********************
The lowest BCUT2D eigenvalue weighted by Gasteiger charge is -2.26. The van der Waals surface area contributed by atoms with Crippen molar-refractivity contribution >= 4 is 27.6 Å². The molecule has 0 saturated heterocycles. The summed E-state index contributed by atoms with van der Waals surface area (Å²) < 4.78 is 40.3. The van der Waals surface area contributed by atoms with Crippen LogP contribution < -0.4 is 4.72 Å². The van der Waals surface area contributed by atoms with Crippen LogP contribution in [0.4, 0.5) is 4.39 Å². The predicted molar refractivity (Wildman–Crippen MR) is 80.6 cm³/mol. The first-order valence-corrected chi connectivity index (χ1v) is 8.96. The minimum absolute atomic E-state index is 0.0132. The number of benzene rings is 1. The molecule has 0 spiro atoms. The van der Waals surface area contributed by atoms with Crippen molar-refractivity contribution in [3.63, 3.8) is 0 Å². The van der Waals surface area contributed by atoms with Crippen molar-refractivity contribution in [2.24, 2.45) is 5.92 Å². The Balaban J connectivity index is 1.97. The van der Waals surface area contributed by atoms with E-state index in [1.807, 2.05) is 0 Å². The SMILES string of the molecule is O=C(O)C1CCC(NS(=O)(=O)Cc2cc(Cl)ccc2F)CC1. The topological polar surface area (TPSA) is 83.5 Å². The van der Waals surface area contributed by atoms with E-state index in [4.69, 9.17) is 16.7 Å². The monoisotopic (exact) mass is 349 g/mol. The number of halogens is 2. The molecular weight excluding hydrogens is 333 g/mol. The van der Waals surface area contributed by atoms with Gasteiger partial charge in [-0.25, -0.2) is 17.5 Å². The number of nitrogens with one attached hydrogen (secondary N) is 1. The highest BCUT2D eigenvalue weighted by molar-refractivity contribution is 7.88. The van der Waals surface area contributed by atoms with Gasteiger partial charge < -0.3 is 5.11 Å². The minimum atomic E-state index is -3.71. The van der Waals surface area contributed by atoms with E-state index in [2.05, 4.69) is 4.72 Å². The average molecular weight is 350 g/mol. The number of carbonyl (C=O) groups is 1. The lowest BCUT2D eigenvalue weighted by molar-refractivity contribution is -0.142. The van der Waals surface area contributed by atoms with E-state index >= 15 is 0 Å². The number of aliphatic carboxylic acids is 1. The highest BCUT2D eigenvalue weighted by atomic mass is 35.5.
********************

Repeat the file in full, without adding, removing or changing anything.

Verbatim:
The lowest BCUT2D eigenvalue weighted by Gasteiger charge is -2.26. The van der Waals surface area contributed by atoms with Crippen molar-refractivity contribution >= 4 is 27.6 Å². The molecule has 0 saturated heterocycles. The summed E-state index contributed by atoms with van der Waals surface area (Å²) < 4.78 is 40.3. The van der Waals surface area contributed by atoms with Crippen LogP contribution < -0.4 is 4.72 Å². The van der Waals surface area contributed by atoms with Crippen LogP contribution in [0.4, 0.5) is 4.39 Å². The predicted molar refractivity (Wildman–Crippen MR) is 80.6 cm³/mol. The first-order valence-corrected chi connectivity index (χ1v) is 8.96. The minimum absolute atomic E-state index is 0.0132. The number of benzene rings is 1. The molecule has 0 spiro atoms. The van der Waals surface area contributed by atoms with Crippen molar-refractivity contribution in [3.63, 3.8) is 0 Å². The van der Waals surface area contributed by atoms with Crippen molar-refractivity contribution in [2.24, 2.45) is 5.92 Å². The Balaban J connectivity index is 1.97. The van der Waals surface area contributed by atoms with E-state index in [1.807, 2.05) is 0 Å². The SMILES string of the molecule is O=C(O)C1CCC(NS(=O)(=O)Cc2cc(Cl)ccc2F)CC1. The topological polar surface area (TPSA) is 83.5 Å². The van der Waals surface area contributed by atoms with E-state index in [4.69, 9.17) is 16.7 Å². The monoisotopic (exact) mass is 349 g/mol. The number of halogens is 2. The molecular weight excluding hydrogens is 333 g/mol. The van der Waals surface area contributed by atoms with Gasteiger partial charge in [-0.25, -0.2) is 17.5 Å². The number of nitrogens with one attached hydrogen (secondary N) is 1. The highest BCUT2D eigenvalue weighted by molar-refractivity contribution is 7.88. The van der Waals surface area contributed by atoms with Gasteiger partial charge < -0.3 is 5.11 Å². The minimum atomic E-state index is -3.71. The van der Waals surface area contributed by atoms with E-state index in [2.05, 4.69) is 4.72 Å². The average molecular weight is 350 g/mol. The number of carbonyl (C=O) groups is 1. The lowest BCUT2D eigenvalue weighted by molar-refractivity contribution is -0.142. The van der Waals surface area contributed by atoms with E-state index >= 15 is 0 Å². The number of aliphatic carboxylic acids is 1. The highest BCUT2D eigenvalue weighted by atomic mass is 35.5.